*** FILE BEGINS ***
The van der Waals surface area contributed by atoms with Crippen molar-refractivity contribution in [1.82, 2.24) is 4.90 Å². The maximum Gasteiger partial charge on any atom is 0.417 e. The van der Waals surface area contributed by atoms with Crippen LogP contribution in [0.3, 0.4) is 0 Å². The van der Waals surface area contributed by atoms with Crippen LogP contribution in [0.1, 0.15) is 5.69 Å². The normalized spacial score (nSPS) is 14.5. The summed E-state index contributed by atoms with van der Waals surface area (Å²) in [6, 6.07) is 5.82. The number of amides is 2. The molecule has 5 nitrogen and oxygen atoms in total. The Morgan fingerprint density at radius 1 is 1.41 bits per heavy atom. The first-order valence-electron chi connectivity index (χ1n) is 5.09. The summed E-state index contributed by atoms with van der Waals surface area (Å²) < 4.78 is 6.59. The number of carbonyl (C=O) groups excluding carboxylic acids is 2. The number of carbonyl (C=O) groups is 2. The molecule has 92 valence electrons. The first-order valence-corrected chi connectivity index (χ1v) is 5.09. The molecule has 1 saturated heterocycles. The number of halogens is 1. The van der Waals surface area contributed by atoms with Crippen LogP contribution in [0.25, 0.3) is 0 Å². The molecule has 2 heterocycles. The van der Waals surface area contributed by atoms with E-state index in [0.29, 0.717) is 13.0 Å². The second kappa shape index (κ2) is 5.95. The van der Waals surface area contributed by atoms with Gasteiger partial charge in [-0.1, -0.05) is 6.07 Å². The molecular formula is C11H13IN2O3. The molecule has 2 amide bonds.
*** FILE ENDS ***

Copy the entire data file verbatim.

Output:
The van der Waals surface area contributed by atoms with Crippen molar-refractivity contribution in [1.82, 2.24) is 4.90 Å². The maximum Gasteiger partial charge on any atom is 0.417 e. The van der Waals surface area contributed by atoms with Crippen LogP contribution in [0.3, 0.4) is 0 Å². The van der Waals surface area contributed by atoms with Crippen LogP contribution in [0.1, 0.15) is 5.69 Å². The normalized spacial score (nSPS) is 14.5. The summed E-state index contributed by atoms with van der Waals surface area (Å²) in [6, 6.07) is 5.82. The number of amides is 2. The molecule has 5 nitrogen and oxygen atoms in total. The Morgan fingerprint density at radius 1 is 1.41 bits per heavy atom. The first-order valence-electron chi connectivity index (χ1n) is 5.09. The summed E-state index contributed by atoms with van der Waals surface area (Å²) < 4.78 is 6.59. The number of carbonyl (C=O) groups excluding carboxylic acids is 2. The number of carbonyl (C=O) groups is 2. The molecule has 92 valence electrons. The first-order valence-corrected chi connectivity index (χ1v) is 5.09. The molecule has 1 saturated heterocycles. The number of halogens is 1. The van der Waals surface area contributed by atoms with Crippen LogP contribution in [0.25, 0.3) is 0 Å². The molecule has 2 heterocycles. The van der Waals surface area contributed by atoms with E-state index in [0.29, 0.717) is 13.0 Å². The second kappa shape index (κ2) is 5.95. The van der Waals surface area contributed by atoms with Gasteiger partial charge in [-0.1, -0.05) is 6.07 Å². The molecular formula is C11H13IN2O3. The molecule has 2 amide bonds.